Jews all around the world experienced those uplifting feelings as they engaged in the very same customs Jews have been practicing for thousands of years. Yidden in Argentina and Australia, where it is now winter, and our brothers in England, Russia and Yerushalayim, and Jews in every part of this country, all stayed up to learn on the first night of Yom Tov to atone for their forebears thousands of years ago who perhaps didn’t appreciate the spiritual opportunities awaiting them and slept the night before Kabbolas HaTorah.
We are all links in the same glorious chain which stretches back to Har Sinai, whether we davened in the cavernous Bais Aron-Bais Shalom complex in Lakewood with a thousand other people or in the smaller Gerrer shtiebel across the street. Whether we davened in a huge shul or a small bais medrash, we sensed the same feelings of attachment to something larger than us that originated centuries ago, commemorating a transformation that was preordained at the time of the creation of the world. Pure, unadulterated simcha was practically palpable as Yidden worldwide reveled in the Yom Tov, which culminated with the raucous joy at the ne’ilas hachag. We thanked Hashem for making us part of this glorious nation and we proclaimed our recognition of the priceless merit of being part of the am hanivchar, which we wouldn’t trade for anything.
That feeling, the Yiddishe hergesh, is better than any scholarly proofs. We know it in our hearts and souls. If only we could transmit that feeling to our brethren who are lost in a sea of disbelief and uncertainty, we could solve so many of our problems. If we could inject the joy and internal comfort the ma’amin feels into those at risk and wandering, we would all be so much better off.
A prominent Jewish academic entered the Los Angeles yeshiva headed by Rav Simcha Wasserman looking for a minyan so that he could recite Kaddish. After davening, Rav Simcha welcomed him to the yeshiva and struck up a conversation with him.
At one point in the conversation, the professor said to Rav Simcha, “We are both teachers. You teach Talmud, while I teach science. What makes you any different than me? After all, you have hundreds of students, and so do I. Your students respect you and mine respect me. Your students record your classes and mine take diligent notes too. So how are we different?”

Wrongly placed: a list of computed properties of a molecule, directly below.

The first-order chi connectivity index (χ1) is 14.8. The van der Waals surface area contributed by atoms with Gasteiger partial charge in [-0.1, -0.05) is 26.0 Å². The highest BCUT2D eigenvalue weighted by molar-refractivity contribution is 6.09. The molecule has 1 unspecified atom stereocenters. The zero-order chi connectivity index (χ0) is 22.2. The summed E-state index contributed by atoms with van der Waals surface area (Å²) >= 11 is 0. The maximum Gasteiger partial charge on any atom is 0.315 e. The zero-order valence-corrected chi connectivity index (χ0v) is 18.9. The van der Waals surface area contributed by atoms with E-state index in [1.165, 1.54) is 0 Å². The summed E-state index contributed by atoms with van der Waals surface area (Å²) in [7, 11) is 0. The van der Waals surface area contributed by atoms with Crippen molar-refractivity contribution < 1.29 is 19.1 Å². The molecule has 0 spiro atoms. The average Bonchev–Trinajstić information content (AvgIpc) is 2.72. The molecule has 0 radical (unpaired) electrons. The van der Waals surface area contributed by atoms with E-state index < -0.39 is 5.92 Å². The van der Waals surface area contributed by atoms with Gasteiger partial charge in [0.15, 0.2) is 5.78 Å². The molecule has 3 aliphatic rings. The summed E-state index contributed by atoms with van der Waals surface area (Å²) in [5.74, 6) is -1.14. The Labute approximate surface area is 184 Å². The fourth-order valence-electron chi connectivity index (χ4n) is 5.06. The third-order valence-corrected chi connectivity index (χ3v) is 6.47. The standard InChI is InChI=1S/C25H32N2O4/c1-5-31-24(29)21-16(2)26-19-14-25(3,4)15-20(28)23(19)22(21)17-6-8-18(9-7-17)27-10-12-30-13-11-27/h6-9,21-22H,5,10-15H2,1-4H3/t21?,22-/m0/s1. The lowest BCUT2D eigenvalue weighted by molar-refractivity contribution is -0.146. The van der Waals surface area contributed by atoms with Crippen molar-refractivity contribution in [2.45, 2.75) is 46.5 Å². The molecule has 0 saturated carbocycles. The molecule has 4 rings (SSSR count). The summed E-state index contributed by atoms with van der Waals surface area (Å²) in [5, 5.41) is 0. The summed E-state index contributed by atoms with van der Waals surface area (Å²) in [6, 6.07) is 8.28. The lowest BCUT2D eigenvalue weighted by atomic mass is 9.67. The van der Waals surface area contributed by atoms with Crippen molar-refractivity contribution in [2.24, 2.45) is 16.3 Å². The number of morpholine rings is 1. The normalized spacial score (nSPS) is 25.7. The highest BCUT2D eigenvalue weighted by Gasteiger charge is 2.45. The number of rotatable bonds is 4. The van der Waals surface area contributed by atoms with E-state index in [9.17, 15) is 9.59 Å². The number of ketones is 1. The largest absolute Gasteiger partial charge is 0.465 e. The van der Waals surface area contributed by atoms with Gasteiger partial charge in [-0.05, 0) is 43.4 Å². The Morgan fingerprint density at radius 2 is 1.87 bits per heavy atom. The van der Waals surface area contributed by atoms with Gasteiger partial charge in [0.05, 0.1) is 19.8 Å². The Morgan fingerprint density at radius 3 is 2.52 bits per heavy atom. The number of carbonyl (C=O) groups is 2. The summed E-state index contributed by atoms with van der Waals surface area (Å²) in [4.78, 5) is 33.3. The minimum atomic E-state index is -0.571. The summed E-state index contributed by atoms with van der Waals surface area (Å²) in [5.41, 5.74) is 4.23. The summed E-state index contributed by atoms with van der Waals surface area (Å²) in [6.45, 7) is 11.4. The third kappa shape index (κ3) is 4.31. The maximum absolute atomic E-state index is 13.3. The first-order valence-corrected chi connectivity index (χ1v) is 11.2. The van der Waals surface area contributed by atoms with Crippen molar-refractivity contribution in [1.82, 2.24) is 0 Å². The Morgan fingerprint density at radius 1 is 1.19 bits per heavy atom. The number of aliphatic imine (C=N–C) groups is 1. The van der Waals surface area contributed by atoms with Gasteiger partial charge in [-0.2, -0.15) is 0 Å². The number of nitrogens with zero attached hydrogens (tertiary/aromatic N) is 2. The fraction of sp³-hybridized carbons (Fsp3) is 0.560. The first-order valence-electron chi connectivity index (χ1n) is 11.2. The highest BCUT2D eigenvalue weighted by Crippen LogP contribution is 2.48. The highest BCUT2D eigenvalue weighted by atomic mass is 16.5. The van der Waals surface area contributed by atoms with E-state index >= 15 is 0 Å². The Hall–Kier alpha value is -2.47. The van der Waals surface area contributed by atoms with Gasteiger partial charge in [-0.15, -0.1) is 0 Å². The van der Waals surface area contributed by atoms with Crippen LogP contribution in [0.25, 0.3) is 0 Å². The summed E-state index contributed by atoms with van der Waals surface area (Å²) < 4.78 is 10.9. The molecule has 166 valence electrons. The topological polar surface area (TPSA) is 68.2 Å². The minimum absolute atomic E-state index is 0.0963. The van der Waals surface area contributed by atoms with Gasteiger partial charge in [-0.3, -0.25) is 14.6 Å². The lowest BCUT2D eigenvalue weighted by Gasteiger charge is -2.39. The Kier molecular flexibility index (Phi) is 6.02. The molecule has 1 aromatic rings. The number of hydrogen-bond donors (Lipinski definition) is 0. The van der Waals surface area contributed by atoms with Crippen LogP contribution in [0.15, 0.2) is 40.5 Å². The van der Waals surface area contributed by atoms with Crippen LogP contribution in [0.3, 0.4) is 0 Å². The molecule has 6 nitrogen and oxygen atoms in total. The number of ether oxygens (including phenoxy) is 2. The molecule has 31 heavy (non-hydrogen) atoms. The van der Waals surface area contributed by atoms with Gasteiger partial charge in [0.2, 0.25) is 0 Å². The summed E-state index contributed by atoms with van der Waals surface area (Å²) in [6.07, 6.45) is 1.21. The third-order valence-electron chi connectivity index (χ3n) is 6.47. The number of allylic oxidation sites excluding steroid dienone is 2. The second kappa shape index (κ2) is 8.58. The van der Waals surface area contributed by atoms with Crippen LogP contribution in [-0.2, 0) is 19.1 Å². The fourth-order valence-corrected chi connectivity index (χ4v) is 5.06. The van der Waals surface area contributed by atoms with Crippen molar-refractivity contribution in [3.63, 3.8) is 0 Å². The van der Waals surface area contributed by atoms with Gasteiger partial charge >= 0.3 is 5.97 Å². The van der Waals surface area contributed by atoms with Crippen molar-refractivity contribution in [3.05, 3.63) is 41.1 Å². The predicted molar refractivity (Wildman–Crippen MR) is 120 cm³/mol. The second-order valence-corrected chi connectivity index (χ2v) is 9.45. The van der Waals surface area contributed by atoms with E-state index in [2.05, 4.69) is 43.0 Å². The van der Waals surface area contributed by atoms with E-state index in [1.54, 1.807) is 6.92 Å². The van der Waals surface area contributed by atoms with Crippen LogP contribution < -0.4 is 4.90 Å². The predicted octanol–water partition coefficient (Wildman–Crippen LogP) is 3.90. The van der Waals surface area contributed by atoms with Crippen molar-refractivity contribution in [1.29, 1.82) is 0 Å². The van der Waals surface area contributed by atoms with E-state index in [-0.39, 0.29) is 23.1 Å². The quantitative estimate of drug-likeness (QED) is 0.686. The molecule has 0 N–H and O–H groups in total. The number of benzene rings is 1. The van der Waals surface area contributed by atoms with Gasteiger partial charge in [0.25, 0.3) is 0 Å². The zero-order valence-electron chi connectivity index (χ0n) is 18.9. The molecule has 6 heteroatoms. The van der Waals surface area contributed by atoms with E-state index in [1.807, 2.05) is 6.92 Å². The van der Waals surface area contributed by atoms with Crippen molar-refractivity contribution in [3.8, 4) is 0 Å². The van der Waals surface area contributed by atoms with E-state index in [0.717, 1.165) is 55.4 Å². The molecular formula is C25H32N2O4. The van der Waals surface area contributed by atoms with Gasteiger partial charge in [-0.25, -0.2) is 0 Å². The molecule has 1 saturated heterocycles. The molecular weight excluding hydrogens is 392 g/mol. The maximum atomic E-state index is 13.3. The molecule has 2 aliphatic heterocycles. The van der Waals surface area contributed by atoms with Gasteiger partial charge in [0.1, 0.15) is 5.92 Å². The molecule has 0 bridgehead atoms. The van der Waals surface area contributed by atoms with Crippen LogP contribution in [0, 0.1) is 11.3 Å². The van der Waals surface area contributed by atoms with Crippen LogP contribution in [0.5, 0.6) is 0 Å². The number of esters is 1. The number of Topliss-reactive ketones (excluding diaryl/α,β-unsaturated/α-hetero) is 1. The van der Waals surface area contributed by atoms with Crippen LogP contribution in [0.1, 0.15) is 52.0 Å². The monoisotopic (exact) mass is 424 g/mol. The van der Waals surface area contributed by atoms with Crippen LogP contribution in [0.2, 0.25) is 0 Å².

Rav Simcha smiled and responded, “How many of your students invited you to their wedding?”
The professor thought for a moment and counted out on one hand the number of invitations he had received during his years of teaching.
The rosh yeshiva smiled again. “No yeshiva student would ever contemplate getting married without inviting his Torah teacher,” said Rav Simcha. “If the teacher is not able to attend, the student is upset and his wedding is incomplete. Torah isn’t merely fact and its study isn’t merely an intellectual pursuit. To us, it is life itself, and thus, the connection between the teacher and the student, between rebbi and talmid, is emotional, warm and vibrant.”
No bochur views his rebbi as his teacher. He looks to him as his connection to Sinai. The rebbi doesn’t look at his classroom and impassively see students pursuing a degree and cramming their brains so they can pass a test. He views them almost as his children, as he transmits to them the word of G-d and prepares them for a full and blessed life. It is a relationship built on love between the nosein and the mekabeil, akin to the bond between a father and a son.
We have just experienced the magnificent Yom Tov of Shavuos, staying up all night as a further indication of our commitment not only to limud haTorah, but also to ahavas haTorah. The externals of Torah living should never satisfy us. Our relationship with Torah and its Giver needs to pulsate with passion and emotion.
The Detroit rosh yeshiva, Rav Leib Bakst, told his talmidim about the time that Rav Meir Simcha of Dvinsk was learning with his chavrusah and they were unable to satisfactorily understand a Tosafos. As hard as they tried, they were unable to figure out p’shat. After a few hours of hard work, Rav Meir Simcha said, “Let’s pause for a moment and daven that we merit love of Torah.”
“Why pray for loveof Torah?” the chavrusah asked in surprise. “If we are going to daven, shouldn’t our request be to understand the Torah, as we ask every morning, ‘Veho’eir eineinu beSorasecha’?”
Rav Meir Simcha responded with a moshol.
“A mother left her toddler with a babysitter, and the child became very fussy, crying and crying, refusing to calm down. The babysitter offered him all sorts of treats and toys, to no avail. Then the mother came home and the baby suddenly stopped screaming. The mother lifted her baby who began to smile without any inducements. Why did that happen? It was because the baby missed his mother and wanted her presence.